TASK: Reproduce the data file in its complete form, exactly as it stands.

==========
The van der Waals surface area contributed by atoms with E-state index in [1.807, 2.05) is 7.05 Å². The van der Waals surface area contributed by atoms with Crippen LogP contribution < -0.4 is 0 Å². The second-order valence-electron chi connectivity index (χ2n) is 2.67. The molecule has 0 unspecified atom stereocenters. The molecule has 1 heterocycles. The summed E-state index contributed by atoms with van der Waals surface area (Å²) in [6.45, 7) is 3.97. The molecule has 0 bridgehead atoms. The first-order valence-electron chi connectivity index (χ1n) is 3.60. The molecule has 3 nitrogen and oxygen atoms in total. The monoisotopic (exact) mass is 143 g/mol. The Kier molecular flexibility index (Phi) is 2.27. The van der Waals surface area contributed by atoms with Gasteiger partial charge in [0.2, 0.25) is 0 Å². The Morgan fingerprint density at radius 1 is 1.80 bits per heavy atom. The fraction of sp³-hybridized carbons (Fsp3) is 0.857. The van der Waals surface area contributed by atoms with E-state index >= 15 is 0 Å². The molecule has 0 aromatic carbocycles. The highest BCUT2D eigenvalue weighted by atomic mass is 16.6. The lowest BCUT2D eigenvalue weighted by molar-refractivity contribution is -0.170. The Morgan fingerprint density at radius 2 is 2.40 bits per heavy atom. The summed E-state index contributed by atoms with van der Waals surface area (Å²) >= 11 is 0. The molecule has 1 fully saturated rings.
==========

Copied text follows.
The van der Waals surface area contributed by atoms with E-state index in [1.807, 2.05) is 7.05 Å². The van der Waals surface area contributed by atoms with Crippen LogP contribution < -0.4 is 0 Å². The second-order valence-electron chi connectivity index (χ2n) is 2.67. The molecule has 0 unspecified atom stereocenters. The molecule has 1 heterocycles. The summed E-state index contributed by atoms with van der Waals surface area (Å²) in [6.45, 7) is 3.97. The molecule has 0 bridgehead atoms. The first-order valence-electron chi connectivity index (χ1n) is 3.60. The molecule has 3 nitrogen and oxygen atoms in total. The monoisotopic (exact) mass is 143 g/mol. The Kier molecular flexibility index (Phi) is 2.27. The van der Waals surface area contributed by atoms with Gasteiger partial charge in [0.2, 0.25) is 0 Å². The Morgan fingerprint density at radius 1 is 1.80 bits per heavy atom. The fraction of sp³-hybridized carbons (Fsp3) is 0.857. The van der Waals surface area contributed by atoms with E-state index >= 15 is 0 Å². The molecule has 0 aromatic carbocycles. The highest BCUT2D eigenvalue weighted by atomic mass is 16.6. The lowest BCUT2D eigenvalue weighted by molar-refractivity contribution is -0.170. The Morgan fingerprint density at radius 2 is 2.40 bits per heavy atom. The summed E-state index contributed by atoms with van der Waals surface area (Å²) >= 11 is 0. The molecule has 1 fully saturated rings.